Of course, we can piously say, ‘God is in control, and He knows what He is doing.’ Of course He does, yet even God doesn't desire the death of anyone, as scripture says, ‘Death was not God's doing, He takes no pleasure in the extinction of the living’ (Wisdom 1:13). Myself, I have somehow escaped the feeling of grief when it comes to the death of my loved ones. I sometimes wonder, was it because I never loved them at all? That can't be it. It's quite possible that years of trusting in the promise of Christ that ‘If anyone believes in me, even though he dies he will live, and whoever lives and believes in me will never die’ (John 11:25-26) has worn down any possibility of me feeling grief. Probably not. I think my prayers to God to protect and prolong the lives of my loved ones have been answered. To me, our God has been a truly gracious God, and though His blessings have sometimes contradicted my desires, He has never ‘left me lying in the dust of death’ (Psalm 22:15c).
I wrote my son that death doesn't have to be awful, that it can be beautiful, and that those who are truly alive have nothing to fear in death. That may sound alright on paper, and such an explanation may work for the dispassionate person, but I think, for most people it simply doesn't hold water. In fact, even for Jesus Himself, such an explanation doesn't work. How do we know? Because in the shortest verse in the bible, considering the death of his beloved friend Lazarus, scripture says of Jesus, ‘He wept’ (John 11:35). Yet this same God-man—though at the time He asked this question, no one knew for sure or exactly what or who He was—said to the sister of Lazarus, ‘whoever lives and believes in me will never die. Do you believe this?’ At the same time that He truly grieved and really wept for the death of His friend, He still knew that He could, and would, raise him.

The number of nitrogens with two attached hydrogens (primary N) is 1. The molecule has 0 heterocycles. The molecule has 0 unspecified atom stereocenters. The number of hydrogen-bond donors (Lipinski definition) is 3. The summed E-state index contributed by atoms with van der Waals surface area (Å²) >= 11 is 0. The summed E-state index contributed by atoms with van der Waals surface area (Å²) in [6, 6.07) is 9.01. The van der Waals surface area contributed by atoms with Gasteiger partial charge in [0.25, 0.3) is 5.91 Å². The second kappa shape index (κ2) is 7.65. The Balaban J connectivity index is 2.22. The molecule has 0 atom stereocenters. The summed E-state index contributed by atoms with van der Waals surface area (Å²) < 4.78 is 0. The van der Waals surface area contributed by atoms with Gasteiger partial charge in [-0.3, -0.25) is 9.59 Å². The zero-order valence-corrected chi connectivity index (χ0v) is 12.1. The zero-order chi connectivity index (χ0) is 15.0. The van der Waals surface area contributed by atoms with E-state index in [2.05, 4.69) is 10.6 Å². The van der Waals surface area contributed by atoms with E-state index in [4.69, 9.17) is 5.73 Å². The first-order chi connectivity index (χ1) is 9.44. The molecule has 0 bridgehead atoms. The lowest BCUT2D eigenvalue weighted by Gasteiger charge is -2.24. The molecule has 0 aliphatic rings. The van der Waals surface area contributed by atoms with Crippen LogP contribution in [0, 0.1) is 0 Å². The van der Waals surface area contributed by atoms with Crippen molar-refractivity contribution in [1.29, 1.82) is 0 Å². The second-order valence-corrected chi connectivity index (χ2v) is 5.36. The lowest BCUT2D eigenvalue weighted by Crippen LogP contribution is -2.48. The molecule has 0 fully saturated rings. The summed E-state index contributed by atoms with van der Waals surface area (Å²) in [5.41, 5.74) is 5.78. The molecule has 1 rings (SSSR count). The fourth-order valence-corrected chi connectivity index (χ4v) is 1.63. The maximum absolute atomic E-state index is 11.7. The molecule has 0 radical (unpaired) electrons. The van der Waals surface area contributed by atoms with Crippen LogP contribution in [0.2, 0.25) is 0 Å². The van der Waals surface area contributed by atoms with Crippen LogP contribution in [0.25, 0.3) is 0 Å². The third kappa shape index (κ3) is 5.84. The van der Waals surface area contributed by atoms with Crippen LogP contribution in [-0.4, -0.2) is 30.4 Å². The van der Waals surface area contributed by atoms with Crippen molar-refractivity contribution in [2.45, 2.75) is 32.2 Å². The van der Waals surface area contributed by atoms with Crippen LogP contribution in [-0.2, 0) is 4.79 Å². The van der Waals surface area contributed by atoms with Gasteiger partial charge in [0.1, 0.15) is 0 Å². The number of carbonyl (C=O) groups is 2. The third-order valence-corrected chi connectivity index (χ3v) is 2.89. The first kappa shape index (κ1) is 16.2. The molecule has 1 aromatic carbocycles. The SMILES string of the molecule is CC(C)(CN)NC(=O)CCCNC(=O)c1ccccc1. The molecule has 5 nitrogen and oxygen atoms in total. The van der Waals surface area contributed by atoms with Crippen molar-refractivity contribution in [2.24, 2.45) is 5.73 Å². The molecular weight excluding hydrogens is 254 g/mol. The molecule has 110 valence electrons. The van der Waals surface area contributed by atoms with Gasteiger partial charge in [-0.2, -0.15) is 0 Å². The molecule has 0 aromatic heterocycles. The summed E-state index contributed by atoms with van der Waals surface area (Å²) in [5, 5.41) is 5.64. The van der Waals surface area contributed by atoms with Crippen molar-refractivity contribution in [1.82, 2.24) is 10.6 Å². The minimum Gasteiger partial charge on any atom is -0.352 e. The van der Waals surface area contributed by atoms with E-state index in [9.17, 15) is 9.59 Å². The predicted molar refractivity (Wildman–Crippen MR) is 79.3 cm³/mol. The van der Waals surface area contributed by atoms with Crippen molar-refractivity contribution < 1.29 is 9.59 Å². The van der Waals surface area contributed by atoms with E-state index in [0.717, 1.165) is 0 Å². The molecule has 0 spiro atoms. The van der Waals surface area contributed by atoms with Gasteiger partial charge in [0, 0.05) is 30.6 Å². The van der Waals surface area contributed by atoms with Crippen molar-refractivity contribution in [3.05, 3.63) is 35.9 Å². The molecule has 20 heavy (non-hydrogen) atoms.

Martha said, ‘I know he will rise at the last day.’ Well, to her that was no consolation, and by her words and tone she let Jesus know that that was not enough. She wanted her brother back alive, now, though she didn't say it aloud. Christ, knowing everything about her just as He knows everything about all of us, testified, ‘I am the resurrection,’ even though He knew that unless He demonstrated it, what He said was just words. People then and now had some kind of belief in the afterlife, though no one ever has a clear picture of it. Some say it's just an extension of life on earth, where we appear the same and know each other, and live forever, carrying on as we did on earth, only without end. Just as the resurrection on the last day was not enough for Martha, so this kind of imagination about the afterlife is not enough for me.